French ships departing the black sea
Oil on canvas. Signed lower right and dated 1871
Size: 19 x 25 ¼ in. (48 x 64 cm.)
Departing the black sea depicts a specific moment in European- Russian history
Certificate of Authenticity by Gianni Caffiero and Ivan Samarine will be submitted. Cat raisonne and published on Aug 29, 2016 by Ivan Samarine
Provenance: Bonham's, London
PROPERTY FROM A DISTINGUISHED PRIVATE COLLECTION
Aivazovsky's color palette and manipulation of light was particularly unique, gravitating towards bright color, especially Blues, so extraordinary was his own utilization of blue
That his color of choice was often referred to as "Aivazovsky Blue".
French Ships Departing the Black Sea displays many of the hallmarks of Russian Ivan Aivazovsky's Romantic marine paintings, which made him famous throughout the world during his lifetime: an expansive vista featuring accurate vessels and rugged natural elements; a dramatic handling of light, with especial attention to the rising or setting sun as it spotlights areas of water; an icy-blue palette and velvety textures in the sky and sea; and the theme of man's relationship to nature. While many of Aivazovsky's nearly 6,000 seascapes are general, poetic interpretations of ships on stormy seas, French Ships Departing the Black Sea depicts a specific moment in European-Russian history: the dissolving in 1870 of the Treaty of Paris, which had been instituted in 1856 at the conclusion of the Crimean War, the effort of France, Britain, Austria, and Sardinia to protect the Ottoman Empire from Russian invasion. The Treaty of Paris stated that as part of Russia's concessions for losing the War, the Black Sea would no longer be home to Russian warships, but rather a neutral zone open to international trade. For nearly fifteen years, Turkish and European ships traded on these waters, until 1870 when Russia, renouncing the Treaty, began rebuilding its naval fleet here and threatening the Allied presence.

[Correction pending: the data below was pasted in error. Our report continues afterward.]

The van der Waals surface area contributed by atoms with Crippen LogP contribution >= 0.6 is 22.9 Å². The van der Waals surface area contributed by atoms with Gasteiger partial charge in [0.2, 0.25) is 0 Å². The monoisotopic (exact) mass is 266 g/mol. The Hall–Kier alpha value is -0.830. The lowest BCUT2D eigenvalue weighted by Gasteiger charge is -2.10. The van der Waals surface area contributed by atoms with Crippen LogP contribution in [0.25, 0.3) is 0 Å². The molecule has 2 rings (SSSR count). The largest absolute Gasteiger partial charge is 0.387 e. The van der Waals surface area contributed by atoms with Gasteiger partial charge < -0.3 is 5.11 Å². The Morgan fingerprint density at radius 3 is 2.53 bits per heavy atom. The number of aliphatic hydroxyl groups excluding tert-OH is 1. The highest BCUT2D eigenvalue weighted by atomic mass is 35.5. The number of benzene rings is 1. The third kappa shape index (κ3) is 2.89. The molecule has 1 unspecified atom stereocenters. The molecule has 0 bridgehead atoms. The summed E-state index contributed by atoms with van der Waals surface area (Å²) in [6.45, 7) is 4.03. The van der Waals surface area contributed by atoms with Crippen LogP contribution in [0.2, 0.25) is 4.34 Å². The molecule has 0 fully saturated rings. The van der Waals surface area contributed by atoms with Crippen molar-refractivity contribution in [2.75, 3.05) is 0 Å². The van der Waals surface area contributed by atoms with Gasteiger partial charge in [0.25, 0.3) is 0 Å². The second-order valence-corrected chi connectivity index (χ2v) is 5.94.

In French Ships Departing the Black Sea, painted the year after Russia abrogated the Treaty of Paris, Aivazovsky highlights a large French sailing vessel in the center of a classically constructed composition. Fashionable French tourists on a bank in the lower left prepare to board a dory, which will transport them back to the ship. The calm sea, the soft light bathing the North Anatolian Mountains, and on the shore, the chatty bystanders and a carefree Turkish fisherman, belie the looming threat of Russian warships, which by the end of 1870, would utterly transform this halcyon setting.
It is no surprise that Aivazovsky would have been interested in recording this particular moment in nineteenth-century French-Russian maritime history, as he was beloved by both his native Russians and by the French, longtime patrons. Too, the Black Sea held special meaning for him because he was born in one of its port towns, Feodosia. Establishing his career during the 1830s, Aivazovsky studied battle painting at the Imperial Academy of Arts in St. Petersburg, and he participated in military exercises on the Crimean waterfront, fraternizing with top Russian admirals. The Academy paid for him to continue his artistic training in Europe, where fell under the spell of works by the seventeenth-century Italian landscapists Salvator Rosa and Claude Lorrain, and where he met the influential British marine painter J.M.W. Turner. A mere decade later, the Russian Navy appointed Aivazovsky as its official artist, and he traveled throughout his career with officers and the imperial family to capture various military maneuvers and battles. Always attuned to the larger European art world, which showered him with awards and exhibitions, Aivazovsky lived in Paris in the mid 1850s and was the first non-Frenchman to receive the Legion of Honor. Lauded by Russians and French alike, he no doubt would have felt ambiguous about the Russians' renunciation of the Treaty of Paris and, therefore, in this painting, presents the peaceful departure of French ships from this historically complicated region.
We wish to thank Gianni Caffiero for confirming the authenticity of this painting, which will be included in the forthcoming catalogue raisonné of the artist's work being prepared by Caffiero and Ivan Samarine.
Mr.Ivan Samarine, Stated that the " French Ships Departing the Black Sea "
Is a particularly Lovely painting and was chosen to be published in their Latest Edition on the Book published by Ivan Samarine on Aug, 29.2016.